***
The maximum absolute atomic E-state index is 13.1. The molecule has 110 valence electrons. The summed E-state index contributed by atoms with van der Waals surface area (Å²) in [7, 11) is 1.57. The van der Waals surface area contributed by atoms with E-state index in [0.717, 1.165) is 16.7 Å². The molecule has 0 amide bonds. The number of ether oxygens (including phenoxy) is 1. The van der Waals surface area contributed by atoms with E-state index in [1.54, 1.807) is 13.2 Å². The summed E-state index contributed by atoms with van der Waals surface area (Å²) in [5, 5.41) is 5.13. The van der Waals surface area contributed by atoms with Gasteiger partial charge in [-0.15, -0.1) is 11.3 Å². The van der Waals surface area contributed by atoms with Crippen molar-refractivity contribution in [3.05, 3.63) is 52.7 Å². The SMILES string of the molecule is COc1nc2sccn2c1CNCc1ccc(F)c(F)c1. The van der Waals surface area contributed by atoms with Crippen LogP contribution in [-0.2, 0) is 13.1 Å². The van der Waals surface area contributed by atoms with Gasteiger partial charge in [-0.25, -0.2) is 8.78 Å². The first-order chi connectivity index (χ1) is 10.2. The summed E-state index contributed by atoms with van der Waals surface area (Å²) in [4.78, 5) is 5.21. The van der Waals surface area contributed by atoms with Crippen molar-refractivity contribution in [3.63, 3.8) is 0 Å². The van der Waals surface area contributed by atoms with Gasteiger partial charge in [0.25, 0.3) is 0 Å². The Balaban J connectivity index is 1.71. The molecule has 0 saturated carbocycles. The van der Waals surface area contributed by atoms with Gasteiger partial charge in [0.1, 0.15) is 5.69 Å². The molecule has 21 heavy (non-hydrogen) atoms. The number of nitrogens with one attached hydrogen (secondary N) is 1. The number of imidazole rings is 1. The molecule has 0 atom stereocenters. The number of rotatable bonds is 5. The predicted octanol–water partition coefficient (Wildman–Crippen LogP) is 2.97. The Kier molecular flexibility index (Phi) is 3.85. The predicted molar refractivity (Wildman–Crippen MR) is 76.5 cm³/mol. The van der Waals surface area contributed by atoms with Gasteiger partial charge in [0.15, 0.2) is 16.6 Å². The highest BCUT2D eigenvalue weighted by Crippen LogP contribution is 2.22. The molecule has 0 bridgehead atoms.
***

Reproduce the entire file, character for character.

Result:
The maximum absolute atomic E-state index is 13.1. The molecule has 110 valence electrons. The summed E-state index contributed by atoms with van der Waals surface area (Å²) in [7, 11) is 1.57. The van der Waals surface area contributed by atoms with E-state index in [0.717, 1.165) is 16.7 Å². The molecule has 0 amide bonds. The number of ether oxygens (including phenoxy) is 1. The van der Waals surface area contributed by atoms with E-state index in [1.54, 1.807) is 13.2 Å². The summed E-state index contributed by atoms with van der Waals surface area (Å²) in [5, 5.41) is 5.13. The van der Waals surface area contributed by atoms with Gasteiger partial charge in [-0.15, -0.1) is 11.3 Å². The van der Waals surface area contributed by atoms with Crippen molar-refractivity contribution in [3.05, 3.63) is 52.7 Å². The SMILES string of the molecule is COc1nc2sccn2c1CNCc1ccc(F)c(F)c1. The van der Waals surface area contributed by atoms with Crippen LogP contribution in [-0.2, 0) is 13.1 Å². The van der Waals surface area contributed by atoms with Gasteiger partial charge in [-0.25, -0.2) is 8.78 Å². The first-order chi connectivity index (χ1) is 10.2. The summed E-state index contributed by atoms with van der Waals surface area (Å²) in [4.78, 5) is 5.21. The van der Waals surface area contributed by atoms with Crippen molar-refractivity contribution in [3.63, 3.8) is 0 Å². The van der Waals surface area contributed by atoms with Gasteiger partial charge in [0.25, 0.3) is 0 Å². The Balaban J connectivity index is 1.71. The molecule has 0 saturated carbocycles. The van der Waals surface area contributed by atoms with Gasteiger partial charge in [0.1, 0.15) is 5.69 Å². The molecule has 21 heavy (non-hydrogen) atoms. The number of nitrogens with one attached hydrogen (secondary N) is 1. The number of imidazole rings is 1. The molecule has 0 atom stereocenters. The number of rotatable bonds is 5. The predicted octanol–water partition coefficient (Wildman–Crippen LogP) is 2.97. The Kier molecular flexibility index (Phi) is 3.85. The predicted molar refractivity (Wildman–Crippen MR) is 76.5 cm³/mol. The van der Waals surface area contributed by atoms with Gasteiger partial charge in [0.15, 0.2) is 16.6 Å². The highest BCUT2D eigenvalue weighted by Crippen LogP contribution is 2.22. The molecule has 0 bridgehead atoms.